Beloved, let us love one another, because love is from God; everyone who loves is born of God and knows God. Whoever does not love does not know God, for God is love. God’s love was revealed among us in this way: God sent his only Son into the world so that we might live through him. In this is love, not that we loved God but that he loved us and sent his Son to be the atoning sacrifice for our sins.
Today is Tuesday 8 January, in the season of Christmas.
The community of Taizé sing Gott ist nur Liebe.
‘God is nothing but love.Dare to give all for love.Give yourselves without fear.’
Today’s reading is from the first letter of John.
In the short passage we have just heard, we hear what is probably the greatest single statement about God in the whole Bible: God is love. The greatest expression of God’s love was his sending of his Son into the world so that we might live through him. Think of the people you have met in the last few days or the people you are likely to meet today and tomorrow. How might God’s love be revealed through me? Through them?
God is love - we are not being told something abstract. God is love tells us what God does. Love is an activity, not a quality. Saying that God is love suggests an active, engaging God, someone who wants to be in relationship with us – not a remote, “hands-off”, intellectual concept. God creates lovingly, God saves lovingly, God judges lovingly. Are there ways I can engage with God more openly? more actively? more lovingly?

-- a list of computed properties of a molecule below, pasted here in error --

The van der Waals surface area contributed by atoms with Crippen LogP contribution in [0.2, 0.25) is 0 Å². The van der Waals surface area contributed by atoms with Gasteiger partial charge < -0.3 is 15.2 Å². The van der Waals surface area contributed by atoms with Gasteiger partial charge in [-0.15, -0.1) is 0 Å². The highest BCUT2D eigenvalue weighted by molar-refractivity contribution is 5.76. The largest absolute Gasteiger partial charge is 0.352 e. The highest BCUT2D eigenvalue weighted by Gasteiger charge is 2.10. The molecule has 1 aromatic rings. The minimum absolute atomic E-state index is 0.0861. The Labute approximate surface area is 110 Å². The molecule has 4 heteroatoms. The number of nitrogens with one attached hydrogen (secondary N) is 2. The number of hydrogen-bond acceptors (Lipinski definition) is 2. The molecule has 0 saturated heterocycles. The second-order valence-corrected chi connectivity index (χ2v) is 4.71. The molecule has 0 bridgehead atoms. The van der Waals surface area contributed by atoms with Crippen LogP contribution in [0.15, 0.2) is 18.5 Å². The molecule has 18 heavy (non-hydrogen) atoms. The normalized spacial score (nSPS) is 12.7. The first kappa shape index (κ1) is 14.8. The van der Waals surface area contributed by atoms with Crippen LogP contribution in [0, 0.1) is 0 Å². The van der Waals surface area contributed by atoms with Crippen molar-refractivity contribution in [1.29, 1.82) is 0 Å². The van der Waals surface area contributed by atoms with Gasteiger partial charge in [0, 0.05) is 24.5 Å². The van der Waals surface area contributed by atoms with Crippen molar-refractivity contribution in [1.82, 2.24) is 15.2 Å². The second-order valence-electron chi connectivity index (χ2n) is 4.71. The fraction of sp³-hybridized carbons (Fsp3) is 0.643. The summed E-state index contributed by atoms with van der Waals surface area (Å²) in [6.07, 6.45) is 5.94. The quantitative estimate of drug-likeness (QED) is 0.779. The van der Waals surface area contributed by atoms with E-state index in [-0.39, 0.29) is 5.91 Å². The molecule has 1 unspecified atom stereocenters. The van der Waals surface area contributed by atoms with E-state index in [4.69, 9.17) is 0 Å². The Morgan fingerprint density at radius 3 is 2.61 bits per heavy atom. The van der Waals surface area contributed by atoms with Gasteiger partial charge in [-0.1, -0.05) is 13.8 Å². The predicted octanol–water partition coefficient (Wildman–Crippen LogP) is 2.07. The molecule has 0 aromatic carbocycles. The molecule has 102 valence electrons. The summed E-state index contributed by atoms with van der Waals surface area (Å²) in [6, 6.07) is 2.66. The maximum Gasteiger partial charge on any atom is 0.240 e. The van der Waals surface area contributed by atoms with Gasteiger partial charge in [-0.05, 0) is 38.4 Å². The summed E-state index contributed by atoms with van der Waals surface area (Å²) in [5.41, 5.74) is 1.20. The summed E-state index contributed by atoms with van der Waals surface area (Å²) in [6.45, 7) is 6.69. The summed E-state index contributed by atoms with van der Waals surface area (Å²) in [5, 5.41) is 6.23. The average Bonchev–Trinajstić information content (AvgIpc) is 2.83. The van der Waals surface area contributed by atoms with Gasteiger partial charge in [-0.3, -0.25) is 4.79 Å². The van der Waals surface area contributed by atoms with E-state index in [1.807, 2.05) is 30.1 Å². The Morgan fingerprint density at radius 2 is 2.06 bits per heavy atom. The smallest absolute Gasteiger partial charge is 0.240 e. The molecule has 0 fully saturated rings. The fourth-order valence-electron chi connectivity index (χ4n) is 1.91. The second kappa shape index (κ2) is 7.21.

Love can be expressed in many ways. Love is made real in what we say and in what we do, and how we treat other people. Listen to the passage again. Notice how many times the root word “love ” appears in different forms in these few verses.
“In this is love, not that we loved God but that he loved us and sent his Son” – it is God who takes the initiative, all we can do is try to respond. So at times when I feel weary and godless, remember it is God’s saving action, not my effort that really counts. How might I want to respond to the God of Love now?